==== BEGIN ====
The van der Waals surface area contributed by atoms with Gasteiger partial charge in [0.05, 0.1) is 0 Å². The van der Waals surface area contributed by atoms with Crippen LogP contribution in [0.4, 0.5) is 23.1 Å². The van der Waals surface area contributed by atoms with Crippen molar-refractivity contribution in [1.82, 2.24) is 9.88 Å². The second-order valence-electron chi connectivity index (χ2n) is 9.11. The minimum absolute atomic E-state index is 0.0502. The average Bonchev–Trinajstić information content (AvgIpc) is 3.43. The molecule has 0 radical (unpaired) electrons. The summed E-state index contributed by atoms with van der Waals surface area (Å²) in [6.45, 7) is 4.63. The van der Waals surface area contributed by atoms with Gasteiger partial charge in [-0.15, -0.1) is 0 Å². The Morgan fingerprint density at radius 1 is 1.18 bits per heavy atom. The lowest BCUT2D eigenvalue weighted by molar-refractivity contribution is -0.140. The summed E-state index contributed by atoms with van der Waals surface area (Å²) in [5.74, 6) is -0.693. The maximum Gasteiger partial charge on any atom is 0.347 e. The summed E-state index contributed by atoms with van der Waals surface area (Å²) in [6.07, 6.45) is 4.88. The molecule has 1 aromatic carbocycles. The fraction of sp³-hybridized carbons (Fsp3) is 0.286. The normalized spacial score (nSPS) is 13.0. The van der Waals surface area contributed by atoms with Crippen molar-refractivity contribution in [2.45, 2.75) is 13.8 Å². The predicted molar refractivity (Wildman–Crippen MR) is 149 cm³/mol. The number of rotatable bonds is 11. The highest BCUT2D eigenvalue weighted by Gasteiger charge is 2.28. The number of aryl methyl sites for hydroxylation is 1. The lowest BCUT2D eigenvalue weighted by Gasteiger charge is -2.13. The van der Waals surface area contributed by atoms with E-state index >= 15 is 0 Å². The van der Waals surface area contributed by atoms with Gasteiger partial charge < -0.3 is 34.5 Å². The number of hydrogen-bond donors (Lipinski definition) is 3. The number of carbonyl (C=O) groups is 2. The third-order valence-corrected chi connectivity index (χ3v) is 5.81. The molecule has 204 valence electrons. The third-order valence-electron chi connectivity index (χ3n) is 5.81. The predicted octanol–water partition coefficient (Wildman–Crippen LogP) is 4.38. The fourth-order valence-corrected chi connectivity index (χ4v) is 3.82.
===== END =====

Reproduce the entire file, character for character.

The van der Waals surface area contributed by atoms with Gasteiger partial charge in [0.05, 0.1) is 0 Å². The van der Waals surface area contributed by atoms with Crippen LogP contribution in [0.4, 0.5) is 23.1 Å². The van der Waals surface area contributed by atoms with Crippen molar-refractivity contribution in [1.82, 2.24) is 9.88 Å². The second-order valence-electron chi connectivity index (χ2n) is 9.11. The minimum absolute atomic E-state index is 0.0502. The average Bonchev–Trinajstić information content (AvgIpc) is 3.43. The molecule has 0 radical (unpaired) electrons. The summed E-state index contributed by atoms with van der Waals surface area (Å²) in [6.45, 7) is 4.63. The van der Waals surface area contributed by atoms with Gasteiger partial charge in [-0.15, -0.1) is 0 Å². The Morgan fingerprint density at radius 1 is 1.18 bits per heavy atom. The lowest BCUT2D eigenvalue weighted by molar-refractivity contribution is -0.140. The summed E-state index contributed by atoms with van der Waals surface area (Å²) in [5.74, 6) is -0.693. The maximum Gasteiger partial charge on any atom is 0.347 e. The summed E-state index contributed by atoms with van der Waals surface area (Å²) in [6.07, 6.45) is 4.88. The molecule has 1 aromatic carbocycles. The fraction of sp³-hybridized carbons (Fsp3) is 0.286. The normalized spacial score (nSPS) is 13.0. The van der Waals surface area contributed by atoms with Crippen molar-refractivity contribution in [2.45, 2.75) is 13.8 Å². The predicted molar refractivity (Wildman–Crippen MR) is 149 cm³/mol. The number of rotatable bonds is 11. The highest BCUT2D eigenvalue weighted by Gasteiger charge is 2.28. The number of aryl methyl sites for hydroxylation is 1. The lowest BCUT2D eigenvalue weighted by Gasteiger charge is -2.13. The van der Waals surface area contributed by atoms with E-state index >= 15 is 0 Å². The van der Waals surface area contributed by atoms with Gasteiger partial charge < -0.3 is 34.5 Å². The number of hydrogen-bond donors (Lipinski definition) is 3. The number of carbonyl (C=O) groups is 2. The third-order valence-corrected chi connectivity index (χ3v) is 5.81. The molecule has 204 valence electrons. The third-order valence-electron chi connectivity index (χ3n) is 5.81. The predicted octanol–water partition coefficient (Wildman–Crippen LogP) is 4.38. The fourth-order valence-corrected chi connectivity index (χ4v) is 3.82.